Summary: How to Apply WCAG 2.0 to Mobile Devices

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This post simply serves as a summary of the 4 posts published recently that distill the information from the W3C about how the guidelines and principles of WCAG 2.0 apply to mobile devices.

I thought it would be useful to have a single post with links to each of the previous posts. The posts take the 4 POUR principles and explain what they mean in terms of mobile application.


Mobile Accessibility and the Perceivable Principle

Mobile accessibility and the perceivable princple

The W3C wants to help developers understand how WCAG 2.0 applies on mobile devices. They recently issued the first working draft on the topic. The guidelines and principles of WCAG are explained using the POUR method: Perceivable, Operable, Understandable, Robust.

In this post I will distill the W3C information for the Perceivable principle.

Small Screen Size

Guidelines include:

  • Use a responsive design and minimize the amount of information that is put on each page
  • Use fewer images
  • Focus on the features needed to operate in the mobile environment
  • Use a “reasonable” default size for content and touch controls to reduce the need for zooming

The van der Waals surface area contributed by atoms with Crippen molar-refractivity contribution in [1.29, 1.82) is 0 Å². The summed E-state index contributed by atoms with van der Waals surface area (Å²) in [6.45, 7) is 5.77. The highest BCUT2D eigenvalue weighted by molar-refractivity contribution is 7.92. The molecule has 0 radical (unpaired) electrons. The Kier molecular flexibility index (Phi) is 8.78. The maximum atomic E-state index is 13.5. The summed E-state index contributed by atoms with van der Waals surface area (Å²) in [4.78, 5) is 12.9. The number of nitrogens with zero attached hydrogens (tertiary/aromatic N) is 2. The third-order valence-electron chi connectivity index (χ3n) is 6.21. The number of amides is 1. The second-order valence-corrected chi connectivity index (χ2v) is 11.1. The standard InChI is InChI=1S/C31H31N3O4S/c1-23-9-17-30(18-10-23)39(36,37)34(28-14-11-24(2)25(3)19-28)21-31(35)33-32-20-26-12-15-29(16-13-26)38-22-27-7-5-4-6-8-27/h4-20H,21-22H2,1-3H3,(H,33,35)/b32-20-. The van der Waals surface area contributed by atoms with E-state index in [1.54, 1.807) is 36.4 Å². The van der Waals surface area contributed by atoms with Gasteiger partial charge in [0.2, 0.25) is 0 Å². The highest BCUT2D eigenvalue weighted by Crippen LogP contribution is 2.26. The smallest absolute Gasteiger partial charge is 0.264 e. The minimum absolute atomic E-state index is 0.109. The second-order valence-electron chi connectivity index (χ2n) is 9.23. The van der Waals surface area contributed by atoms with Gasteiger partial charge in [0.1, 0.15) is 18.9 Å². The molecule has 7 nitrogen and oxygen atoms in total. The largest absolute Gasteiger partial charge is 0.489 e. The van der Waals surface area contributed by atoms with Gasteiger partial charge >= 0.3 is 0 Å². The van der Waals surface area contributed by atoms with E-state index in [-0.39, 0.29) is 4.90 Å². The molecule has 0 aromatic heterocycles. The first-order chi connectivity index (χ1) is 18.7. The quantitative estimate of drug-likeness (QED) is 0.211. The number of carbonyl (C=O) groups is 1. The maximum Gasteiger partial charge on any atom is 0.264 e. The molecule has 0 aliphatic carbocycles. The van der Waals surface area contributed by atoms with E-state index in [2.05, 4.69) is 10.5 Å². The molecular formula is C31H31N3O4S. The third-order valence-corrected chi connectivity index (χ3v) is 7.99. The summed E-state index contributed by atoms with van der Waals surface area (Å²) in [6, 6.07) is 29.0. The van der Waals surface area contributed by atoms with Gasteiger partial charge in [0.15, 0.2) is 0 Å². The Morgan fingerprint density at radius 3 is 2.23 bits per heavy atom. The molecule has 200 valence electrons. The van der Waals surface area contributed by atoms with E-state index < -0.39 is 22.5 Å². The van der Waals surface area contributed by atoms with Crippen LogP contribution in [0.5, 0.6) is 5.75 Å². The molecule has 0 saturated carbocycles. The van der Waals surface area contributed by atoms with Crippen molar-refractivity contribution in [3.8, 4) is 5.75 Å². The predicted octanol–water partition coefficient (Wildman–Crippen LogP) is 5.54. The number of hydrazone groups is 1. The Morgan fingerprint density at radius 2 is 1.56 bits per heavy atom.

• Make sure link text does not exceed the width of the device
  • Put form fields below their labels


The suggestions include:

  • The user should be able to zoom to 200%. Do not block this with the page’s viewport meta element.
  • Support system fonts that follow platform level user preferences for text size
  • Support options on the page to allow the user to change text size


Mobile device content is viewed on smaller screens and in different conditions so the allowable ratio for lessened contrast on larger text on desktop devices must be considered carefully for mobile apps. Therefore, the W3C suggestion at this point is that developers should strive to apply the lessened contrast ratio only when text is roughly equivalent to 1.2 times bold or 1.5 times (120% bold or 150%) that of the default platform size. Even then, the user must be able to zoom to magnify the text.

Mobile device image: William Hook